Not so long ago, COVID-19 was not yet making headlines worldwide. On the TV news, you’d watch reports on various non-pandemic-related topics. Many of these concerned the humanitarian situation in Idlib province, in northwest Syria.
The Syrian war has just entered its tenth year and Idlib is currently the area most affected by the conflict. Daily bombing and shelling have displaced almost one million people from their homes in the space of just a few months. Since the start of the year, the fighting has put more than 80 hospitals out of service. Not so long ago, Idlib was a humanitarian emergency. Today it still is. The COVID-19 pandemic has added another layer of complexity to a situation that was already catastrophic.
Last week, Syria confirmed its first case of COVID-19. Since then, the number of cases has risen slightly, but so far, no positive cases have been identified in Idlib. However, our teams do not want to wait for this to happen before bracing themselves for it, because we know how concerning a spread of the disease in such place could be.
In developed countries such as Italy, Spain and the US, we are seeing public hospitals on the verge of collapse because of the spread of COVID-19. How, then, will Idlib’s health system cope? Healthcare in northwest Syria has been badly affected by the conflict and was already stretched to its limit before the spread of the new coronavirus was declared a pandemic.
Even if COVID-19 hasn’t yet spread in northwest Syria, people are already faced with a series of unanswered questions and impossible choices. Indeed, most recommendations for protecting people against the virus and slowing down its spread simply cannot be implemented in Idlib.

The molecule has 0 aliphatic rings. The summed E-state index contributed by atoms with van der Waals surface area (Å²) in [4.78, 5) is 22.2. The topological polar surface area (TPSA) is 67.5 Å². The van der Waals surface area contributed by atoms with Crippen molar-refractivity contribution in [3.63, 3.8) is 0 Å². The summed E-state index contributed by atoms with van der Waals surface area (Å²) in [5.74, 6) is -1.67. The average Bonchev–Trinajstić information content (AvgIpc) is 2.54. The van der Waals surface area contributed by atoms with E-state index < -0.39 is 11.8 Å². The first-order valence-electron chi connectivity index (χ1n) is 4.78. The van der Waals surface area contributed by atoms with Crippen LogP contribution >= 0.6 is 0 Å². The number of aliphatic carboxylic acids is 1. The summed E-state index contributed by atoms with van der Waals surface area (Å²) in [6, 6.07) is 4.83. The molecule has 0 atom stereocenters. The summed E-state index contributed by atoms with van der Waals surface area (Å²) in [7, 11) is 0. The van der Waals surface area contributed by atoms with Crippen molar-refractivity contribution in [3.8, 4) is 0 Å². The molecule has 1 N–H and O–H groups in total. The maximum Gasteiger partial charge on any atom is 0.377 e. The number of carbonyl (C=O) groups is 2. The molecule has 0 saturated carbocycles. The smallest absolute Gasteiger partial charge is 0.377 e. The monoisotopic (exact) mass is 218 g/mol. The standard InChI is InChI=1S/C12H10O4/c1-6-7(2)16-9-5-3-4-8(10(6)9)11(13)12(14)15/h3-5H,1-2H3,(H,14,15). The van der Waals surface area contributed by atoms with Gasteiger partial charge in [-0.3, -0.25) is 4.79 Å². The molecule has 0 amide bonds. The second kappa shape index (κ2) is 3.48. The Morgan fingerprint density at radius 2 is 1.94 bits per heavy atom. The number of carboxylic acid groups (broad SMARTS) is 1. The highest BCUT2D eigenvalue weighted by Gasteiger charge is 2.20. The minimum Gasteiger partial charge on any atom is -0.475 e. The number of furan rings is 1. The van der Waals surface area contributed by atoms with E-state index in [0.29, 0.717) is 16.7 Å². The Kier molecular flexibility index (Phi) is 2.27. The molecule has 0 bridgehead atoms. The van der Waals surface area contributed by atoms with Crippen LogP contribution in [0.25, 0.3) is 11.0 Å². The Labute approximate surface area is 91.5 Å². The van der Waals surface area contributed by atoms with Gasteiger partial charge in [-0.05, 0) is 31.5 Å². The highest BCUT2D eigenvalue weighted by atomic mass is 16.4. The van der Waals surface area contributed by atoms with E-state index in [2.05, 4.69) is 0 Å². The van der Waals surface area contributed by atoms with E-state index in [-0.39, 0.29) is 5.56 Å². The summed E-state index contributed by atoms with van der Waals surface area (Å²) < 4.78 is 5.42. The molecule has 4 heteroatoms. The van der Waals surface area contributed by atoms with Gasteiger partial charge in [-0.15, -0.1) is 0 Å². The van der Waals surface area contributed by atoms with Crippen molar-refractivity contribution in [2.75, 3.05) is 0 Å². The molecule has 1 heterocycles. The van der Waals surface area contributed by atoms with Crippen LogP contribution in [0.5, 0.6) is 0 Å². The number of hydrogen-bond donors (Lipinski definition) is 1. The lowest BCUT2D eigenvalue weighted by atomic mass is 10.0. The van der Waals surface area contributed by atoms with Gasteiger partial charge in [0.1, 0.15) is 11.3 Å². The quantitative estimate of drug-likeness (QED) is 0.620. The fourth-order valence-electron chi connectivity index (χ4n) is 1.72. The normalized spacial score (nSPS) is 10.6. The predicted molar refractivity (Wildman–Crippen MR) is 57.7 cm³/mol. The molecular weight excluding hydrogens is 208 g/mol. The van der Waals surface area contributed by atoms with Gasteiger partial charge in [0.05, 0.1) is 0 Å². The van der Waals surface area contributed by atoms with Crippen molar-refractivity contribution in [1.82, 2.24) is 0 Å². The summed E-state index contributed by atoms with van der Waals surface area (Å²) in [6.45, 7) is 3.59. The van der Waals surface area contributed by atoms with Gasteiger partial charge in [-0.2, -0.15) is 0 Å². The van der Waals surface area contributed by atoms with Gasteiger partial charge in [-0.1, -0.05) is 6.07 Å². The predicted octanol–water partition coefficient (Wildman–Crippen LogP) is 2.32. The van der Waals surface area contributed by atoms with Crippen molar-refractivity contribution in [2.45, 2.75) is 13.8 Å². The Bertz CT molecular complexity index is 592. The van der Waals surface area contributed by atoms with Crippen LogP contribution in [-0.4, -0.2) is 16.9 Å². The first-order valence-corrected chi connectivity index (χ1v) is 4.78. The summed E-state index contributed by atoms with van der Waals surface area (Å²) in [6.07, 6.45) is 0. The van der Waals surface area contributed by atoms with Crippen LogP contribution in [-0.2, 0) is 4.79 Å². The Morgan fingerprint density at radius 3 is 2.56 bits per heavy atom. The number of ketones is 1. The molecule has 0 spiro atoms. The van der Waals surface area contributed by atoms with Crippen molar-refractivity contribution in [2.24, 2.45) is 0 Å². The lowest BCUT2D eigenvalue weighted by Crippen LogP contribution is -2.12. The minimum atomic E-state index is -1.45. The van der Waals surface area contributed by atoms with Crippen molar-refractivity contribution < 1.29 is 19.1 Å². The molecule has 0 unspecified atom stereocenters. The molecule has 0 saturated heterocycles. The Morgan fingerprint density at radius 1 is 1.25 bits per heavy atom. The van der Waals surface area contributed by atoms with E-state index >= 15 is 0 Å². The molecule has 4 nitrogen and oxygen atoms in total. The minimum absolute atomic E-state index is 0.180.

How can you ask people to stay at home to avoid infection? Where even is their home? We are talking about almost one million displaced people – at least one-third of Idlib’s total population – most of them living in tents in camps. They no longer have a home.
When a person shows symptoms of COVID-19, they are asked to self-isolate. Where is the space to do this in Idlib? Many families have to share tents with other families.
People are also asked to practice good hygiene measures and wash their hands frequently. But how can you practice good hygiene when you live surrounded by mud?
If you develop serious symptoms, you need to go to a hospital. But when only a handful of hospitals are open, and these hospitals are already overstretched and are completely unequipped to deal with a public health emergency, where can you actually go?
While preparing for a potential spread of COVID-19 in northwest Syria, medics too are faced with impossible choices. They need to prioritise constantly: to choose between getting trained up and ready in case the pandemic reaches Idlib and dealing with the never-ending flow of patients coming for treatment. Medical staff in Idlib are doing their very best with the little means at their disposal. I will never cease to be impressed by their capacity to stand firm in the face of so many difficulties, by their resilience, by their commitment to keep on working in these unbelievable conditions.
"How can you ask people to stay at home to avoid infection? Where even is their home? We are talking about almost one million displaced people – at least one-third of Idlib’s total population – most of them living in tents in camps. They no longer have a home."